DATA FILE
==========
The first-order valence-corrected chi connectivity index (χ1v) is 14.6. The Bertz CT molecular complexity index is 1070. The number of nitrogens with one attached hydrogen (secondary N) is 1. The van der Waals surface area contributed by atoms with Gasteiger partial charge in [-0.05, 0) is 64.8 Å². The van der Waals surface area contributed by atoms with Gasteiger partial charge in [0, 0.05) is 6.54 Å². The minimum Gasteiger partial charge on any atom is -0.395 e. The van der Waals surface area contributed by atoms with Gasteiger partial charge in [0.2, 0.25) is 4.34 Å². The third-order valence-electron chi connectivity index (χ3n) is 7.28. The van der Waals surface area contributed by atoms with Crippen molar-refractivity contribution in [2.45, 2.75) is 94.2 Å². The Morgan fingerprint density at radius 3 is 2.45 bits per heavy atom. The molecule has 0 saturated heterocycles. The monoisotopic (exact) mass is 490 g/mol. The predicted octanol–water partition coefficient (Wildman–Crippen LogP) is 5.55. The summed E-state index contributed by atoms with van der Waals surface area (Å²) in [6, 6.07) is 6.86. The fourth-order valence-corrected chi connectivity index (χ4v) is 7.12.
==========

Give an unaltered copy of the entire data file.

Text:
The first-order valence-corrected chi connectivity index (χ1v) is 14.6. The Bertz CT molecular complexity index is 1070. The number of nitrogens with one attached hydrogen (secondary N) is 1. The van der Waals surface area contributed by atoms with Gasteiger partial charge in [-0.05, 0) is 64.8 Å². The van der Waals surface area contributed by atoms with Gasteiger partial charge in [0, 0.05) is 6.54 Å². The minimum Gasteiger partial charge on any atom is -0.395 e. The van der Waals surface area contributed by atoms with Gasteiger partial charge in [0.2, 0.25) is 4.34 Å². The third-order valence-electron chi connectivity index (χ3n) is 7.28. The van der Waals surface area contributed by atoms with Crippen molar-refractivity contribution in [2.45, 2.75) is 94.2 Å². The Morgan fingerprint density at radius 3 is 2.45 bits per heavy atom. The molecule has 0 saturated heterocycles. The monoisotopic (exact) mass is 490 g/mol. The predicted octanol–water partition coefficient (Wildman–Crippen LogP) is 5.55. The summed E-state index contributed by atoms with van der Waals surface area (Å²) in [6, 6.07) is 6.86. The fourth-order valence-corrected chi connectivity index (χ4v) is 7.12.